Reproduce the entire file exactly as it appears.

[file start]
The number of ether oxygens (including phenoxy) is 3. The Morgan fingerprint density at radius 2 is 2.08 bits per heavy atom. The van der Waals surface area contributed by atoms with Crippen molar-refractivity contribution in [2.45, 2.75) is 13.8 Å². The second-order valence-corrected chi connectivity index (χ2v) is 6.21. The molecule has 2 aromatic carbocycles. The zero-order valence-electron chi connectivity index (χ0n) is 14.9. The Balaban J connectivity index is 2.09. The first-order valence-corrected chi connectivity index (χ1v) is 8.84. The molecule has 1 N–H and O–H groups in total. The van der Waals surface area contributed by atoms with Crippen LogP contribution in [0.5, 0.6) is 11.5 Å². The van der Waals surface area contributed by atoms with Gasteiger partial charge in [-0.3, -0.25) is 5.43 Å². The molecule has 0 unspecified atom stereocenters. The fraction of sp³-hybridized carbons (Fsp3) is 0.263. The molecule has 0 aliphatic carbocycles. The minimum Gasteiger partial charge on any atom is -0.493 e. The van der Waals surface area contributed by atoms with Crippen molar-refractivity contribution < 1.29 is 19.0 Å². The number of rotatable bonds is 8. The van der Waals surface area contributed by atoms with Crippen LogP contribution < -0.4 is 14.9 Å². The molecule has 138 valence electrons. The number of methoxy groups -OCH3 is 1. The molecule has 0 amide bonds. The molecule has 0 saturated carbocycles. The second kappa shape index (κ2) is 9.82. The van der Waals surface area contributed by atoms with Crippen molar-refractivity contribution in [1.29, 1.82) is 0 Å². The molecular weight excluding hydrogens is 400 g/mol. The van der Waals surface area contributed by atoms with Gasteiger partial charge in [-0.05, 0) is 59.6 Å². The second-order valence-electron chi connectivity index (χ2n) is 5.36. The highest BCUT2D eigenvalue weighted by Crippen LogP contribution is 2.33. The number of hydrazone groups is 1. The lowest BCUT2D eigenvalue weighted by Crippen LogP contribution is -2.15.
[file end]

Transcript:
The number of ether oxygens (including phenoxy) is 3. The Morgan fingerprint density at radius 2 is 2.08 bits per heavy atom. The van der Waals surface area contributed by atoms with Crippen molar-refractivity contribution in [2.45, 2.75) is 13.8 Å². The second-order valence-corrected chi connectivity index (χ2v) is 6.21. The molecule has 2 aromatic carbocycles. The zero-order valence-electron chi connectivity index (χ0n) is 14.9. The Balaban J connectivity index is 2.09. The first-order valence-corrected chi connectivity index (χ1v) is 8.84. The molecule has 1 N–H and O–H groups in total. The van der Waals surface area contributed by atoms with Crippen LogP contribution in [0.5, 0.6) is 11.5 Å². The van der Waals surface area contributed by atoms with Gasteiger partial charge in [-0.3, -0.25) is 5.43 Å². The molecule has 0 unspecified atom stereocenters. The fraction of sp³-hybridized carbons (Fsp3) is 0.263. The molecule has 0 aliphatic carbocycles. The minimum Gasteiger partial charge on any atom is -0.493 e. The van der Waals surface area contributed by atoms with Crippen molar-refractivity contribution < 1.29 is 19.0 Å². The number of rotatable bonds is 8. The van der Waals surface area contributed by atoms with Crippen LogP contribution < -0.4 is 14.9 Å². The molecule has 138 valence electrons. The number of methoxy groups -OCH3 is 1. The molecule has 0 amide bonds. The molecule has 0 saturated carbocycles. The second kappa shape index (κ2) is 9.82. The van der Waals surface area contributed by atoms with Crippen molar-refractivity contribution in [1.29, 1.82) is 0 Å². The molecular weight excluding hydrogens is 400 g/mol. The van der Waals surface area contributed by atoms with Gasteiger partial charge in [-0.05, 0) is 59.6 Å². The second-order valence-electron chi connectivity index (χ2n) is 5.36. The highest BCUT2D eigenvalue weighted by Crippen LogP contribution is 2.33. The number of hydrazone groups is 1. The lowest BCUT2D eigenvalue weighted by Crippen LogP contribution is -2.15.